You have enquired as to whether you are entitled to SMP if your contract is not renewed. ...read more
I have returned to work for two months now and still have no idea what my role will be. I have been on maternity leave for six months and have been told that my previous responsibilities won’t be coming back into my remit once I am back. Instead I was moved into a new team that is undergoing constant redefining and re-designation. At the moment I come to my desk and stare at my screen until it’s time to go home. I am yet to see a proper job description that clarifies and sets out my responsibilities. I haven’t had a review in 20 months, having been ignored in the 2017 annual run (I left one month before the reviews were due). Upon request I was given a dodgy reason which made it obvious that they did not bother to do one because I was on maternity leave. I am bound by contract or have to repay the extra maternity pay if I leave earlier than six months after return. My issue is that up until now I have not been offered an alternative to my previous role even though I have returned to work and my managers do not seem to bother to do so. I find it really hard to motivate myself to get up in the morning and am desperate for help to get me out of this misery.
I understand that you returned to work two months ago following a six month maternity leave (ML). Upon your return, you were told that you would not have your previous responsibilities, although you do not say what these were or whether there has ever been any discussion about any changes to your role either prior to or after returning.
You confirm that you were moved into a new team that is undergoing constant redefinition and re-designation and that you have been given no defined role or proper job description. Furthermore you confirm that you have not had a review for 20 months, having missed out on the last review due to being on ML. You also confirm that you are bound by contract to repay the extra maternity pay you received if you leave without completing six months’ return of service.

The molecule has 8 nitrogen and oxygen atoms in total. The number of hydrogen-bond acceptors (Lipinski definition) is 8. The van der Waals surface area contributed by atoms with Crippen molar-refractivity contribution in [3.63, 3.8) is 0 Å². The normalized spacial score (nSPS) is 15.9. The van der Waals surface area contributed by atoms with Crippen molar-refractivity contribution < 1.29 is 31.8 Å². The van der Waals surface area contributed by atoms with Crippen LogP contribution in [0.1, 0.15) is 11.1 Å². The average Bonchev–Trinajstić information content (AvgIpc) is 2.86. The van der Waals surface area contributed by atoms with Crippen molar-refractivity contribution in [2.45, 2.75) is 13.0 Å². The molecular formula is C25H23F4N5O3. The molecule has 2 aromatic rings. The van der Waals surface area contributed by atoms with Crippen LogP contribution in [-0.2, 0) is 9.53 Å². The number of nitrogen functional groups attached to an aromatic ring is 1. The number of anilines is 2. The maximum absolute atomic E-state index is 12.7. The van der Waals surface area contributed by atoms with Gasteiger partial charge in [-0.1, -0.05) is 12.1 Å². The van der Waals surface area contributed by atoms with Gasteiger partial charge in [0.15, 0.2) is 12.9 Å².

When you return to work after a period of ML which is 26 weeks or less, you are entitled to return to the job in which you were employed before your absence with your seniority, pension rights and similar rights as they would have been had you not gone on ML and on terms and conditions no less favourable than those which would have been applied had you not been absent; i.e. you have the right to return to exactly the same job you left and to be treated as if you had never been absent. You should be paid the same rate of pay that would have been payable had you not been on ML and this includes any pay increases that would have been awarded during ML. When you return to work after a period of ML which is longer than 26 weeks then you have the same rights, except that if reinstatement in your old job is not reasonably practicable you employer can offer you another job which is both suitable for you and appropriate for you to do in the circumstances.
I think you would benefit from some clarity in relation to the role that you are now performing. If you are getting no response from your managers, then the best way to move this forward would be for you to request a meeting with HR to discuss what you/they think your current role involves and also raise the issue that you appear to have missed out on a pay rise (if this is what you meant by a review) due to you being absent on ML. If this does not resolve the matter, you should submit a formal grievance about the way your return to work has been handled in relation to the fact that you appear to have missed out on a pay rise due to being on ML. If this doesn’t resolve matters, I would suggest that you take further specific legal advice in relation to possible next steps and specifically a potential pregnancy/maternity discrimination claim. An employee who has taken ML is entitled not to be subjected to any detriment by any act or failure to act by an employer because you took ML. Please be aware that any claim for pregnancy or maternity discrimination must be submitted in a tribunal within three months of the discriminatory act, which in this case would be your return to work date, and that you need to go through the ACAS pre-conciliation process before a claim would be accepted by the tribunal.
You may also have a claim for constructive unfair dismissal if you resign in response to your employer’s treatment of you (NB I would always advise you to take specific legal advice before you resign from your employment). The time limit for this claim would be three months from your resignation and again, you would need to go through the ACAS pre-conciliation process before a tribunal would accept your claim.
In the first instance, I would advise you meet with HR and then raise a grievance in relation to the treatment your have been subjected to. If this does not resolve matters, I would advise you to take further specific legal advice in relation to your situation and next steps.
Should you require any further advice, please contact Tracey Guest on 0161 672 1425.
*Lucy Flynn assisted in answering this question.